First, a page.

BEST PLACE TO TAKE OUT-OF-TOWN GUESTS Minneapolis 2001 -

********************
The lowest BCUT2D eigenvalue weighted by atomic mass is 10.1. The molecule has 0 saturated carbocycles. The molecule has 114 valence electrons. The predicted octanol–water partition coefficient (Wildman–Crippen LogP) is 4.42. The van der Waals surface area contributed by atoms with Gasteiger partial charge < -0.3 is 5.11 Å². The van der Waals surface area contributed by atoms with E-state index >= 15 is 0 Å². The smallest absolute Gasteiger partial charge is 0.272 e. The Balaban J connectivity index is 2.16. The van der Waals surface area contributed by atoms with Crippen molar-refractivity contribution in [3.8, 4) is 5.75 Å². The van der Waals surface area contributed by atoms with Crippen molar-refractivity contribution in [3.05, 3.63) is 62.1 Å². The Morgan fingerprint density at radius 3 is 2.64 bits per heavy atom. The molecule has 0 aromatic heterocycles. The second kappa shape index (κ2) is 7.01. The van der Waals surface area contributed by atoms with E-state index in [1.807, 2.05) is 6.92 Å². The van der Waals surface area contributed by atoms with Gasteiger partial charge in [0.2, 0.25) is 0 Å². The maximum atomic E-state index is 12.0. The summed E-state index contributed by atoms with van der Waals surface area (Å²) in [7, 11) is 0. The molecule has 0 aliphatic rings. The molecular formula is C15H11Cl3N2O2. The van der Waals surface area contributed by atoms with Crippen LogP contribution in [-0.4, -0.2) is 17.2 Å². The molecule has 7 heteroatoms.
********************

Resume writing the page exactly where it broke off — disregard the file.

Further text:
From The WPA Guide to Minnesota (1938): "A short distance upstream and about halfway down the riverbank were the Chalybete Springs. Early residents of St. Anthony Village, impressed by the healing properties of the waters, built paths and steps to their outlet. But the spring lost its reputation, its steps, and its platform, when an analysis, urged by skeptics, showed that it drained a neighboring swamp which was responsible for the bitter odor and taste." Not even the most gullible visitor to Minneapolis today could be hoodwinked into taking a mouthful of the Mississippi, but the fascinating properties of the surrounding neighborhood remain unchanged. Back in 1938 writers laid out a 2.3-mile jaunt through the industrial heart of what was then known as the Northwest. The WPA Guide recommends stops at the "Great Northern Stone Arch Bridge"--once known as "Hill's Folly" after the railroad baron who dared build it in 1881; the Ard Godfrey House (Chute Square at Central and University Avenues), variously described as the oldest frame house in this part of the city, or just one of the oldest; and the Pillsbury "A" Mill, whose mechanical hum can still be heard day and night. A few other sites are worthy of mention: Our Lady of Lourdes Church (at Ortman and Bank Streets), which served the French Catholic community and was once connected to the city's only French-language newspaper; Nicollet Island, whose neatly cobblestoned streets and Candy Land painting schemes have taken on the luster of Disney's Celebration in recent years; and the historical displays that flank the newish Federal Reserve Bank, laying out the growth of St. Anthony Falls in a row of handsome panels. Guests to our fair, post-industrial Cities will no doubt appreciate such a concise, scenic overview of the past. People who are thinking of staying will gawk at the $350K row houses and luxury lofts that have sprung up in the neighborhood, marking the next stage in our river town's evolution.